Iron from rusted bolts and cannon balls has diffused into Vasa's wood since its time on the seabed. Iron can speed up deterioration of both wood components and the conservation agent polyethylene glycol, PEG. It is therefore important to determine by what means iron can be removed from Vasa wood.
One method which has been developed in collaboration with the Department of Chemistry at the Swedish University of Agricultural Sciences is the extraction of iron using so-called complexing agents. Theory and practice are described in our brochure Iron Removal from Waterlogged Wood. Complexing agents have the ability to strongly bond with iron ions, and can in solution remove iron from wood. By treatment with these solutions, significant amounts of iron have been extracted from Vasa wood in a series of experiments. We are now applying the method to a group of loading equipment objects in our collection, work you can follow on The ship's blog.
The degree of extraction depends on a number of factors. It is harder to extract iron from oak, which is a very close-pored wood species, than from pine which is more porous. More degraded wood is also more porous, and therefore more easily extracted. The thickness of the object is decisive, as are type of iron compounds and their distribution in the material. Concentration of complexing agent and pH in the solution, and how often the solution is changed, also affect the outcome. Even during ideal conditions, the extraction of iron is a very slow process that requires long treatment times.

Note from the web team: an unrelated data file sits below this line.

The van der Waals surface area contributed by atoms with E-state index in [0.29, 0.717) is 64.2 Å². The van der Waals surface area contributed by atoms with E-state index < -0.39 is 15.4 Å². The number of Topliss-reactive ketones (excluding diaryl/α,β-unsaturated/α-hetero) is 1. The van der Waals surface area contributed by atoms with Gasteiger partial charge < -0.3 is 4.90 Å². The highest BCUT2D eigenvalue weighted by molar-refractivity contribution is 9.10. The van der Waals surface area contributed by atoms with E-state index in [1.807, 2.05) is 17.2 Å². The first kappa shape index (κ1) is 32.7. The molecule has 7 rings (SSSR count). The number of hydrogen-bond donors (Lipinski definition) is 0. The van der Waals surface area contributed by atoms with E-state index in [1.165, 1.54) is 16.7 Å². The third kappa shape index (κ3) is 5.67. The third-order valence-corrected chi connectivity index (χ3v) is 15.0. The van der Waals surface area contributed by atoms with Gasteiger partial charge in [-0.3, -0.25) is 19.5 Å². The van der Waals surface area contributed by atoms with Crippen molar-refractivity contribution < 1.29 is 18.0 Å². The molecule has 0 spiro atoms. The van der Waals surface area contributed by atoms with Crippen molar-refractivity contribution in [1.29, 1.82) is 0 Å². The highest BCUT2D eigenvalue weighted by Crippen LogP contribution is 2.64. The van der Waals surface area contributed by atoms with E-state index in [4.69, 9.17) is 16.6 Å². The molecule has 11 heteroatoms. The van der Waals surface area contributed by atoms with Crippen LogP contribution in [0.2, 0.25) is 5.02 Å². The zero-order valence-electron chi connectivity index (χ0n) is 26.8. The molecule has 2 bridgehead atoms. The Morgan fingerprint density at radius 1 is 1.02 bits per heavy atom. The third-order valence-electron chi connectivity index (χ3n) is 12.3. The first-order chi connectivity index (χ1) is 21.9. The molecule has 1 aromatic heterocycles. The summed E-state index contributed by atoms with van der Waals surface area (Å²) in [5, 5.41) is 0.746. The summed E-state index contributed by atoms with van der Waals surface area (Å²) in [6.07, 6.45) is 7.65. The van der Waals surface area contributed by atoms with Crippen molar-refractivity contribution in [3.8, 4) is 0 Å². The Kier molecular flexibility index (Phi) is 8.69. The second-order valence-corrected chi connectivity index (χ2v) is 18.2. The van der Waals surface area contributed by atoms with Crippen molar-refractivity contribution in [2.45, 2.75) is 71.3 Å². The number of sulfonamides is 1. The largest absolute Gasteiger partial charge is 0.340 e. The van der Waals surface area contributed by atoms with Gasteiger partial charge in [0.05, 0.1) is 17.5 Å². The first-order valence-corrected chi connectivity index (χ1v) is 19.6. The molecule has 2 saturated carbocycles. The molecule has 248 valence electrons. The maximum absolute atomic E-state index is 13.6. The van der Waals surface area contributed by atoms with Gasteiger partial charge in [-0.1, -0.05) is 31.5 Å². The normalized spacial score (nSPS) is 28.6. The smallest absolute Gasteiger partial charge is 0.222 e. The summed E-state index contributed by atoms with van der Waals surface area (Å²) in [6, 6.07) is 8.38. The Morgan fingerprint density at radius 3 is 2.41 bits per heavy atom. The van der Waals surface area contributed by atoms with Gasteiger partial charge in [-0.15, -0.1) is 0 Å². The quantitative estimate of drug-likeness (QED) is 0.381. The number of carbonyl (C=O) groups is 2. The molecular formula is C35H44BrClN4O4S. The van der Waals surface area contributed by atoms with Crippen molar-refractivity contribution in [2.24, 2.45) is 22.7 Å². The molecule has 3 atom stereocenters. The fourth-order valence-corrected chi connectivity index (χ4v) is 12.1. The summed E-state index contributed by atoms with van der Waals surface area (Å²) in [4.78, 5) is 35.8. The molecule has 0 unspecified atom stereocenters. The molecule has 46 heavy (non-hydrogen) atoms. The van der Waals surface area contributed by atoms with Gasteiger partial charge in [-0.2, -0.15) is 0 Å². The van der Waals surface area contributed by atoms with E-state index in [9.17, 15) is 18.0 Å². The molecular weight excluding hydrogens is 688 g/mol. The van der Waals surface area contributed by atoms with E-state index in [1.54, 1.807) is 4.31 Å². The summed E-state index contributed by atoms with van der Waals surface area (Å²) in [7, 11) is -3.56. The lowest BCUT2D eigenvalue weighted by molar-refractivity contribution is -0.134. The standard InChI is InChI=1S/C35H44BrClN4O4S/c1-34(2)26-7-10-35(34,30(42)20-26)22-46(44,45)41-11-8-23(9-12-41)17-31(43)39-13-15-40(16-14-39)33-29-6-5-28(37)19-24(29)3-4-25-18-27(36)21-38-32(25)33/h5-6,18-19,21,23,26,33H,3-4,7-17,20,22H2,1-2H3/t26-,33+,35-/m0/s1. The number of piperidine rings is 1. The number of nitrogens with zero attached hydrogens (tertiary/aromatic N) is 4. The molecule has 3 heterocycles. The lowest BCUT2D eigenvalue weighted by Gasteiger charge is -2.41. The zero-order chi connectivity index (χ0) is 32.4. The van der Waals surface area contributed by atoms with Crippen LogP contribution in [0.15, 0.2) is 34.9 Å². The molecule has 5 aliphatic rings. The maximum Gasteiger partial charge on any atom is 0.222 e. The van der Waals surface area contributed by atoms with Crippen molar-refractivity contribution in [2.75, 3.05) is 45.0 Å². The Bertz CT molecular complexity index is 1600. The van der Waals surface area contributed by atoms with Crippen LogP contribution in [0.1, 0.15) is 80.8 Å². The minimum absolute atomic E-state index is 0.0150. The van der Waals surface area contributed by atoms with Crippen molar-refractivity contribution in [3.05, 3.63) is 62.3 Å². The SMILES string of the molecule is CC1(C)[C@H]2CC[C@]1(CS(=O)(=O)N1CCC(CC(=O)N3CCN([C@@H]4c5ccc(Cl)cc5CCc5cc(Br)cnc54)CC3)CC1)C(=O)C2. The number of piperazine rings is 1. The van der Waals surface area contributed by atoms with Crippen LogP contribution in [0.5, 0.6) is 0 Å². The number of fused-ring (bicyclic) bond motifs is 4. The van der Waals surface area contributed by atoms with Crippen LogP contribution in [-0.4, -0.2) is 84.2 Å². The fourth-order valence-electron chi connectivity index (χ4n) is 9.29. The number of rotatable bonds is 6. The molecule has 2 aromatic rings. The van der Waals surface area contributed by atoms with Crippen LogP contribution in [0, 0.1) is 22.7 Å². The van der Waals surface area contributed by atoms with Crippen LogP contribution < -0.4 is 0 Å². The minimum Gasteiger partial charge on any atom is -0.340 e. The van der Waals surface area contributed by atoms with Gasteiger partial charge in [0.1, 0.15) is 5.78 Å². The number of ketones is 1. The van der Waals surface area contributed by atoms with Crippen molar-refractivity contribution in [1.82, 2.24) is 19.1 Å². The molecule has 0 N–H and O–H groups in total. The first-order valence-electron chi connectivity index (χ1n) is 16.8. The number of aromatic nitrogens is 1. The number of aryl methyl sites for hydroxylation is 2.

- Department of Chemistry at the Swedish University of Agricultural Sciences (external website)
- Iron Removal from Waterlogged Wood (pdf)
During the extraction treatment, the conservation agent PEG is also removed. This means that the object must be re-conserved afterwards. This is done through PEG-impregnation followed by freeze-drying, a gentle method used today in the conservation of archaeological waterlogged wood.
Results are good. Iron has largely been removed from the wooden objects that have been treated. In addition, the acidity of the wood is reduced in the process. This means a chemically more stable wood and improved conditions for the future preservation of the objects. Surface detail and natural wood character have also been restored to the objects after the re-conservation.
Parallel to continued work, studies on other methods of iron removal are planned in future projects. However, even if methods are improved, new treatments will always cause further stress to objects. Each case must therefore be assessed in terms of the benefits and risks involved. Much still remains to be done to establish both the positive and negative effects of iron extraction and re-conservation.